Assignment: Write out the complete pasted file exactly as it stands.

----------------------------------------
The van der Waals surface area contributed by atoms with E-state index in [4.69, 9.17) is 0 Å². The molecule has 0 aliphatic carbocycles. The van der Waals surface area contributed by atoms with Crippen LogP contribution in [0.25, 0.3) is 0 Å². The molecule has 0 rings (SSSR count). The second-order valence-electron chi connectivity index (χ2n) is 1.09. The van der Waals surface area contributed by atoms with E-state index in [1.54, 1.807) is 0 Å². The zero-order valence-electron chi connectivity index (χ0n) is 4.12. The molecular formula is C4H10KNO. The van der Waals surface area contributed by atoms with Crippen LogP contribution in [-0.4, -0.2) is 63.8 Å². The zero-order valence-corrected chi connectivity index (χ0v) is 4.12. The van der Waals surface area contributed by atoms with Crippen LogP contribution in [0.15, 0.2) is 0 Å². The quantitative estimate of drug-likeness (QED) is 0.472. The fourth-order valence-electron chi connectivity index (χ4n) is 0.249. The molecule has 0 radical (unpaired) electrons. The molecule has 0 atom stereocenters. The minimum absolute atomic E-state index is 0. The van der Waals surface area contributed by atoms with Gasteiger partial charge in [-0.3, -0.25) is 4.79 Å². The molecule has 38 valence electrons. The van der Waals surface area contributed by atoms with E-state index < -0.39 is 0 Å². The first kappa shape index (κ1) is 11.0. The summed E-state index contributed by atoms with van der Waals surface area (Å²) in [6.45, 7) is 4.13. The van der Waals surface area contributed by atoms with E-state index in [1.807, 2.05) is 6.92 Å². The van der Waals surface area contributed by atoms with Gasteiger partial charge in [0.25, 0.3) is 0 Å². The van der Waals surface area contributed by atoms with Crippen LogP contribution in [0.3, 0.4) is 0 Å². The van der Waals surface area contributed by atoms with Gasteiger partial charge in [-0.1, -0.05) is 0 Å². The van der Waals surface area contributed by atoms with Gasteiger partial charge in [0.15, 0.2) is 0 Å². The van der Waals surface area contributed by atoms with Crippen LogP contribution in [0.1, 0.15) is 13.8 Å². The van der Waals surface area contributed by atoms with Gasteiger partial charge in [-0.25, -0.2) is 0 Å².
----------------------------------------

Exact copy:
The van der Waals surface area contributed by atoms with E-state index in [4.69, 9.17) is 0 Å². The molecule has 0 aliphatic carbocycles. The van der Waals surface area contributed by atoms with Crippen LogP contribution in [0.25, 0.3) is 0 Å². The molecule has 0 rings (SSSR count). The second-order valence-electron chi connectivity index (χ2n) is 1.09. The van der Waals surface area contributed by atoms with E-state index in [1.54, 1.807) is 0 Å². The zero-order valence-electron chi connectivity index (χ0n) is 4.12. The molecular formula is C4H10KNO. The van der Waals surface area contributed by atoms with Crippen LogP contribution in [-0.4, -0.2) is 63.8 Å². The zero-order valence-corrected chi connectivity index (χ0v) is 4.12. The van der Waals surface area contributed by atoms with Crippen LogP contribution in [0.15, 0.2) is 0 Å². The quantitative estimate of drug-likeness (QED) is 0.472. The fourth-order valence-electron chi connectivity index (χ4n) is 0.249. The molecule has 0 radical (unpaired) electrons. The molecule has 0 atom stereocenters. The minimum absolute atomic E-state index is 0. The van der Waals surface area contributed by atoms with Gasteiger partial charge in [-0.3, -0.25) is 4.79 Å². The molecule has 38 valence electrons. The van der Waals surface area contributed by atoms with E-state index < -0.39 is 0 Å². The first kappa shape index (κ1) is 11.0. The summed E-state index contributed by atoms with van der Waals surface area (Å²) in [6.45, 7) is 4.13. The van der Waals surface area contributed by atoms with E-state index in [1.807, 2.05) is 6.92 Å². The van der Waals surface area contributed by atoms with Gasteiger partial charge in [0.25, 0.3) is 0 Å². The van der Waals surface area contributed by atoms with Crippen LogP contribution in [0.3, 0.4) is 0 Å². The van der Waals surface area contributed by atoms with Gasteiger partial charge in [-0.1, -0.05) is 0 Å². The van der Waals surface area contributed by atoms with Gasteiger partial charge in [0.15, 0.2) is 0 Å². The van der Waals surface area contributed by atoms with Crippen LogP contribution in [0.1, 0.15) is 13.8 Å². The van der Waals surface area contributed by atoms with Gasteiger partial charge in [-0.25, -0.2) is 0 Å².